Comments Off on Why Making A Less-Than-20-Percent Downpayment Is Getting More Costly

Why Making A Less-Than-20-Percent Downpayment Is Getting More Costly

2008
01.10

PMI rates are higher than they were six months ago and additional defaults make it likely that PMI rates will rise again in 2008.  As PMI rates increase, so does the cost of homeownership for people whose lenders require it.

Private Mortgage Insurance (PMI) is an insurance policy paid to a lender in the event that a homeowner defaults on his home loan.

These defaults are up 35 percent over last year, according to an industry group — bad news for all homeowners requiring PMI with their mortgage.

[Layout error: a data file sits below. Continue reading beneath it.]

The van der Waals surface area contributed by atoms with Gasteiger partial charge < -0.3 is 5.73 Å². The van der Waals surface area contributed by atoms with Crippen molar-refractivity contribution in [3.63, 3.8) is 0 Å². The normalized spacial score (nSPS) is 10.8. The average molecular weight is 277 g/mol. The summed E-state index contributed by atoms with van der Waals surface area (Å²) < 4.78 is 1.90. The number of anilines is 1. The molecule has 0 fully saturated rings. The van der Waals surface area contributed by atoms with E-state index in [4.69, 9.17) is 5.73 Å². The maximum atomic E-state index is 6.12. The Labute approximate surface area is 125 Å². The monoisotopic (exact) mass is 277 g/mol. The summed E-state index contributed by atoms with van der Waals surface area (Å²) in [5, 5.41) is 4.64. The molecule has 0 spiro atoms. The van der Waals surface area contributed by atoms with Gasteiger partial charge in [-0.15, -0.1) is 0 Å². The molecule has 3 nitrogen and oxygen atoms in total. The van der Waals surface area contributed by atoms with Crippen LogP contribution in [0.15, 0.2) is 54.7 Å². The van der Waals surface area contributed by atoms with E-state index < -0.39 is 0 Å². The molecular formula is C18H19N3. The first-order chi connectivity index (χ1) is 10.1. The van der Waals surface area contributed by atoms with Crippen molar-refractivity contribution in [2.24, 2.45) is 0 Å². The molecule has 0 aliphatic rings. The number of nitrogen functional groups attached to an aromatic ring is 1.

Much like home insurers adjust premiums after a worse-than-expected Hurricane Season, PMI insurers are raising mortgage insurance rate for all homeowners, regardless of credit history.

And it comes at a time when PMI is in higher demand.

Because second mortgages are not as available as in recent years, using PMI is the only way for some homeowners to get approved for home loans with a less-than-20-percent downpayment.

PMI rates are higher than they were six months ago and additional defaults make it likely that PMI rates will rise again in 2008. As PMI rates increase, so does the cost of homeownership for people whose lenders require it.

Source
Mortgage-Insurer Defaults Hit Record
Associated Press
December 31, 2007. 12:30. P.M.
http://biz.yahoo.com/ap/071231/mortgage_insurers_defaults.html?.v=1

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